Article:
New program teaches local workers how to save a colleague from overdose
As more workplaces are compelled to have naloxone kits on hand, Ontario government is providing local employees with free training on how to spot signs of an opioid overdose
Through recently enacted legislation, the provincial government is compelling more workplaces to take preventative action against overdoses and is providing free training and naloxone kits to eligible businesses.
Changes to the province’s Occupational Health and Safety Act (OHSA) were put in place on June 1, including the expansion of the Ontario Workplace Naloxone Program.
Initially, the province was targeting certain industries, like construction, to always have naloxone kits on hand because of higher-than-usual numbers of overdoses involving those workers. Now, the province has broadened the scope of the program to include any number of industries that fit the criteria.
An employer must comply with the OHSA requirements in the following: if there is a risk of a worker opioid overdose, if there is a risk of a worker opioid overdose happening in the workplace where the worker performs work for the employer, or if the risk is posed by a worker who performs work for the employer.
Naloxone can temporarily reverse the effects of an opioid overdose caused by drugs like morphine, heroin, oxycodone and fentanyl, among others.
Employers who meetmust have a naloxone kit on hand at each workplace and have an employee trained to recognize signs of overdose and be on-hand to use it at all times.
“We are seeing a lot of people talking about this being an issue within their workplaces,” said Matthew Budau, OHSA advisor at Sault Ste. Marie-based. (HSPI). “This isn’t targeted to any one industry, although it did start off with a focus on heavy industry and construction.”
HSPI is one of six training providers chosen by the province for Phase 2 of the provincial program, which provides free training for up to two workers at each eligible workplace.
“There is no cost to the employer and this is per workplace, so if you have an employer who owns multiple workplaces we are able to accept two workers for each of those workplaces, train them in what the law says, when do you need a kit, what should be in that kit, what does an overdose look like and how to respond to it when it happens,” said Budau.
There is no specific assessment protocol, said Budau. If a workplace deems it meets the criteria it can reach out to one of the approved providers for the training and separately receive free kits from the Red Cross and St. John Ambulance.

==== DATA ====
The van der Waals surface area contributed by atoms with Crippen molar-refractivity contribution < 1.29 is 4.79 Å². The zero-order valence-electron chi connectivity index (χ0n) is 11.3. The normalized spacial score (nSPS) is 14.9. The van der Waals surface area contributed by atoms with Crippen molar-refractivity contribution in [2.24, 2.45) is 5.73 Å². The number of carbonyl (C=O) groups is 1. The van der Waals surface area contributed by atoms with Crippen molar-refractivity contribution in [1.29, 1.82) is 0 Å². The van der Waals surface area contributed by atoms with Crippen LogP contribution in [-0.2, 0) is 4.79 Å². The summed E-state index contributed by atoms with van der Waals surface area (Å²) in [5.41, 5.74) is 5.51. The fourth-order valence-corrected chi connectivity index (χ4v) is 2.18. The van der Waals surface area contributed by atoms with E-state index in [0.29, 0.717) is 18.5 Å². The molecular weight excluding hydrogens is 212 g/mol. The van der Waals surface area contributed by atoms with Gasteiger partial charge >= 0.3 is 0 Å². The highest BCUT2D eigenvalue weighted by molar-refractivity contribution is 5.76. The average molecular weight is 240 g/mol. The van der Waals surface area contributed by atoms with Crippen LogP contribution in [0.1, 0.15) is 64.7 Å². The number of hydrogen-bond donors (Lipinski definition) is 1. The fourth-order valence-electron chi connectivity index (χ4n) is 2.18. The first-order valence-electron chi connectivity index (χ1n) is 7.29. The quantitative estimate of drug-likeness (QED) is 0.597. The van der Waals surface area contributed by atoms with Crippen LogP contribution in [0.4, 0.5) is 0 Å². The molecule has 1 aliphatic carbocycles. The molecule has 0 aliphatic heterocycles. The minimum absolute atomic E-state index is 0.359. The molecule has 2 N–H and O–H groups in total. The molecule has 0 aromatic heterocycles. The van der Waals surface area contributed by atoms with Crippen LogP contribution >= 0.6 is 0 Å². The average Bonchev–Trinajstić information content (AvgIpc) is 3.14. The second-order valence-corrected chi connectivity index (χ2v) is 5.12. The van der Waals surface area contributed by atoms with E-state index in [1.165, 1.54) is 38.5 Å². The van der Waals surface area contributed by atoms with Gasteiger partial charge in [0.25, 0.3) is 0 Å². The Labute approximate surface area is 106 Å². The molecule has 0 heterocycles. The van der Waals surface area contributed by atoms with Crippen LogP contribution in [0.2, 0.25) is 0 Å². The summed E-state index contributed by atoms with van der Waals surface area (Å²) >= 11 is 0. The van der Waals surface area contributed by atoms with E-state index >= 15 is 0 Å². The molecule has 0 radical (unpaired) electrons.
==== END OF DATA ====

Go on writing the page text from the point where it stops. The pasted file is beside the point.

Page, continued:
“It’s based off of the risk within a workplace,” he explained.
HSPI offers regularly scheduled distance learning, as well as asynchronous e-learning program a worker can take at any time. In some cases the company may also be able to do in-person learning.
People who use drugs in the workplace may be very good at hiding that use.
“It’s not the stereotypical picture you may have in your mind about who is using drugs, this could be someone beside you,” said Budau.
Workers who are trained will come back with an understanding of signs to look for in an overdose, how to use a naloxone kit and help their workplaces come into compliance with the new legislation.
“We see it very much as prevention here where we are not only impacting the person who is having the opioid overdose, we are also getting the message out there to try and decrease the stigma as to what is going on,” said Budau.
The province says workers who attempt to administer Naloxone in an emergency response to an opioid overdose but are unsuccessful are generally protected from liability under the Good Samaritan Act, 2001.
“This is really being ready and trying to prevent,” said Budau.
Eligible employers with more than one workplace are able to have two employees per location trained under the program.
Budau said, like First Aid training, naloxone training could potentially come in handy outside the workplace.
“If people are using drugs at any time it’s really important to have someone who has a Naloxone kit and knows how to respond if something happens,” he said.
The training may also be beneficial when someone uses a drug other than opioids due to contamination or simultaneous use of many different drugs.
“Previously it was believed people were using just opioids alone and that was causing these overdoses, now we are starting to see very high case of stimulant use at the same time,” said Budau. “Whether that is someone using at a different time or contamination of the stimulant, really it’s just such a complex issue right now.”